Thursday, September 20, 2018

Corey Booker: #HimToo

So it seems Senator Corey Booker, one of the folks who's been grilling Brett Kavanaugh during Kavanaugh's Supreme Court confirmation hearing, wrote a column for the Stanford Daily, years ago, in which he freely admitted to groping a girl's breast back when he was 15. Will Booker undergo serious scrutiny for this admission? Probably not. After all, according to the column, Booker and the girl went on to become friends despite that incident.

“Our grouping [groping?] ended soon and while no ‘relationship’ ensued, a friendship did,” he wrote. “You see, the next week in school she told me she was drunk that night and didn’t really know what she was doing.”


Booker wrote about how alcohol lubricated those relations: “Another friend in high school counseled me on the importance of drinking,” he wrote, detailing the slogans he had heard from friends. Booker listed them: “‘With liquor you’ll get to bed quicker,’ … ‘What do you think happened? She invited me back to her room at 3 a.m.’ … ‘I’ve got to find a way to snatch that snatch.’ … ‘The best thing for that girl would be to be tied down and screwed.’”

The article, even though it comes from the right-leaning Daily Caller, is actually fairly sympathetic to Booker, acknowledging (again, through Booker's own written testimony) that Booker's experience in college changed him, and he changed further when he became a peer counselor. If true, if Booker really did change after learning from his own experience and the experiences of others, then he deserves credit for that. It wouldn't be hypocritical or inconsistent to apply the same logic to Brett Kavanaugh, who is doubtless a different man from whoever he was at 17. Granted, Kavanaugh has issued a strongly worded blanket denial that the incident ever occurred. He's probably safe since the accusation appears to be unprovable, but he's in a precarious position: if any hard evidence is found that corroborates Dr. Ford's accusation, Kavanaugh's denial will crumble to dust. I'd say there's less than a 5% chance of that happening.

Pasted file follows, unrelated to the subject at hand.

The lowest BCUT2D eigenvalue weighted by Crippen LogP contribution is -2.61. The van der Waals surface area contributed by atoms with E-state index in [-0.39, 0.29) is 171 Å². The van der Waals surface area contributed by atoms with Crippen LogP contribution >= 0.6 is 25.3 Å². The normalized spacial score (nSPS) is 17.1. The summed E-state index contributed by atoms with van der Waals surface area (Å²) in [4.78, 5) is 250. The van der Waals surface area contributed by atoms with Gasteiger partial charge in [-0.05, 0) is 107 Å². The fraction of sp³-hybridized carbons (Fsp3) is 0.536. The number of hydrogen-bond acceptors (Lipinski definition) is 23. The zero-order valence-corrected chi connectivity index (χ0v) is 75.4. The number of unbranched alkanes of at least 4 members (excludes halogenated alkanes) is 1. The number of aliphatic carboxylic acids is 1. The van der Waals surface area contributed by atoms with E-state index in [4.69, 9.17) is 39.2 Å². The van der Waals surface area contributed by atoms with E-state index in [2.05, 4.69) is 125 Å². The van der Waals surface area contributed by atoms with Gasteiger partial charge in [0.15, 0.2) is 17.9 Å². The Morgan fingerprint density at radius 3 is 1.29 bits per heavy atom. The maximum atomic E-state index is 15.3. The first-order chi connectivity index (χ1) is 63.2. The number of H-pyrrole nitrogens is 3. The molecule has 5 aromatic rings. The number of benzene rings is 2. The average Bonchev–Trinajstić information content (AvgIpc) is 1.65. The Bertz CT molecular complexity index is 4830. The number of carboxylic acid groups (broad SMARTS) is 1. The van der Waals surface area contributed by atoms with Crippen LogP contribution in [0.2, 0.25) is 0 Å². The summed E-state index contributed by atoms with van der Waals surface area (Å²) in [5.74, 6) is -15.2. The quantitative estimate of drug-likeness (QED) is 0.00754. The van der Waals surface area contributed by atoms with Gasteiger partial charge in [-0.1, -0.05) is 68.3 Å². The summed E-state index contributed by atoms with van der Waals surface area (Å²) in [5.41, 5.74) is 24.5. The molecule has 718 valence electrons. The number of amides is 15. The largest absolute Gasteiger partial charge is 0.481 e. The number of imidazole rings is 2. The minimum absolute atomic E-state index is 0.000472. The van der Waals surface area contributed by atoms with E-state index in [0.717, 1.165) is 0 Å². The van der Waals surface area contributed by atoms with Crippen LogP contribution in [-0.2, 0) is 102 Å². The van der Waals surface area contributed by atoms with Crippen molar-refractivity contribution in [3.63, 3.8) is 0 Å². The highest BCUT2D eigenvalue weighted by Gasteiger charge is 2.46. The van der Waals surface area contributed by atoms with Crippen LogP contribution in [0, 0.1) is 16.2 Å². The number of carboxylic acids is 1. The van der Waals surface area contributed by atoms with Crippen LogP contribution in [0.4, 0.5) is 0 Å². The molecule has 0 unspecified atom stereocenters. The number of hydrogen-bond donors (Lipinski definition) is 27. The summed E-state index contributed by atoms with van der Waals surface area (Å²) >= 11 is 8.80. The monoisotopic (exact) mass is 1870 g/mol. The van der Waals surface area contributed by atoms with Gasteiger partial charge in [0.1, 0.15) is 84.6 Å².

Keep in mind that hearings aren't a necessary part of the appointment/confirmation process for a Justice of the US Supreme Court. There's really nothing stopping Congress from just brunting ahead and voting Kavanaugh in—nothing but a cowardly fear of public outrage from a liberal public that doesn't know what it wants: on the one hand, the public wants to see Kavanaugh raked over the coals in a weird search for justice for a supposed incident from decades ago; on the other hand, the public doesn't want actual due process to occur: it simply wants Kavanaugh to be rejected, and from what I understand, the FBI has already voiced an unwillingness to pursue an investigation—probably due to the commonsense realization that there's no evidence to go on. Dr. Ford's counsel is on record saying it's not her duty to corroborate anything (when that is, in fact, the very crux of her duty); this bizarre claim doesn't help her client's case at all. So this is all much ado about nothing. As Glenn Reynolds has been saying to the Senate over the past few days, Hold the vote tomorrow.

No comments: